German Chancellor Angela Merkel and Russian President Dmitry Medvedev join a bilateral forum underway in St. Petersburg on Thursday, but will it be "business as usual" for the two partners?
The talks will be aimed at keeping bilateral trade flowing
The St. Petersburg Dialogue is a key annual event where Russian and German business leaders and politicians meet to discuss partnerships and trade ties. This year, however, all eyes will be on the leaders of the two nations as they join the forum, to see how they interact in the wake of the recent war in Georgia.
Merkel had joined a host of Western critics who said the war had made normal dealings with Russia impossible, and called for ties to be reviewed.
Still, she has backed a deal negotiated by French President Nicolas Sarkozy, under which Russia agreed to pull out of undisputed Georgian territories by Oct. 10 once EU monitors had been deployed in the region. And despite her condemnation of Russia's actions in Georgia, she has distinguished herself among her EU counterparts by insisting the lines of communication with Moscow remain open.
Thursday's talks with Medvedev are expected to touch on the EU monitoring mission in "buffer zones" around South Ossetia and fellow rebel enclave Abkhazia.
Germany and Russia have enjoyed close relations in the past
But according to Kremlin sources, the Russian leader is also expected to show that his country has not been isolated in Europe by focusing on developing further political and economic ties, including the ambitious North Stream project -- a gas pipeline to deliver gas from Siberia to Europe beneath the Baltic Sea.
Germany is Russia's single biggest trading partner with bilateral turnover set to reach 43 billion euros ($60 billion) this year. Some 4,600 German firms have subsidiaries in Russia and every fourth machine imported by Russia is made in Germany.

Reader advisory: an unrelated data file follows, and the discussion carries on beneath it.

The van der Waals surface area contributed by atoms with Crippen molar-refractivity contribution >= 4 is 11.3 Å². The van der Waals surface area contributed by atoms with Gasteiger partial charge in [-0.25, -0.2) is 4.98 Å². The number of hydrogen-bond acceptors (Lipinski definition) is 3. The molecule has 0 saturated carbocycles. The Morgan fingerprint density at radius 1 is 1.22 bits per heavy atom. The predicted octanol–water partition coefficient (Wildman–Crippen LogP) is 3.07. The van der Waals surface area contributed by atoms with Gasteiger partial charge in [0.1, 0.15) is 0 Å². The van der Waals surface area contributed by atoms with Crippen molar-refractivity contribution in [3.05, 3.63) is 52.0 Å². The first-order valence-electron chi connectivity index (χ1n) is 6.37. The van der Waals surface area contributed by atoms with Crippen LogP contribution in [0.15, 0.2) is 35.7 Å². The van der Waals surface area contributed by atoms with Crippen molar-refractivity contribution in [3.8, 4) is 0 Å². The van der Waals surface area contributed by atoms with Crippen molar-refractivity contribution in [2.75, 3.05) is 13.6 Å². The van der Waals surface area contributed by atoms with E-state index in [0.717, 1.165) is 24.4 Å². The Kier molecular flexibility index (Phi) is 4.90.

"The meeting is aimed at confirming the stability and maturity of the Russian-German partnership free from political fluctuations," a Kremlin source told reporters ahead of the forum.
Council of Europe keeps dialogue open
Russia still could face consequences in Europe for its actions in August during the conflict with Georgia. On Wednesday, Secretary General of the Council of Europe Terry Davis said the organization would examine allegations of human rights violations during the war.
The European Court of Human Rights in Strasbourg had received "more than 1,700 complaints" from the region, he added.
Court officials told news agency AFP that the vast majority of the complaints had been made by South Ossetians against Georgia. Diplomats in Strasbourg added that it was possible the complaints were part of an orchestrated campaign against Tbilisi.
However, the Council of Europe, which is not related to the European Union, voted against withdrawing Russia's voting rights after a request to do so by two dozen members. Swiss member Andreas Gross said the vote signified willingness to maintain "dialogue between us and the two countries."
A Council report published on Monday found both Moscow and Tbilisi were responsible for the conflict's escalation into "open and fully-fledged warfare."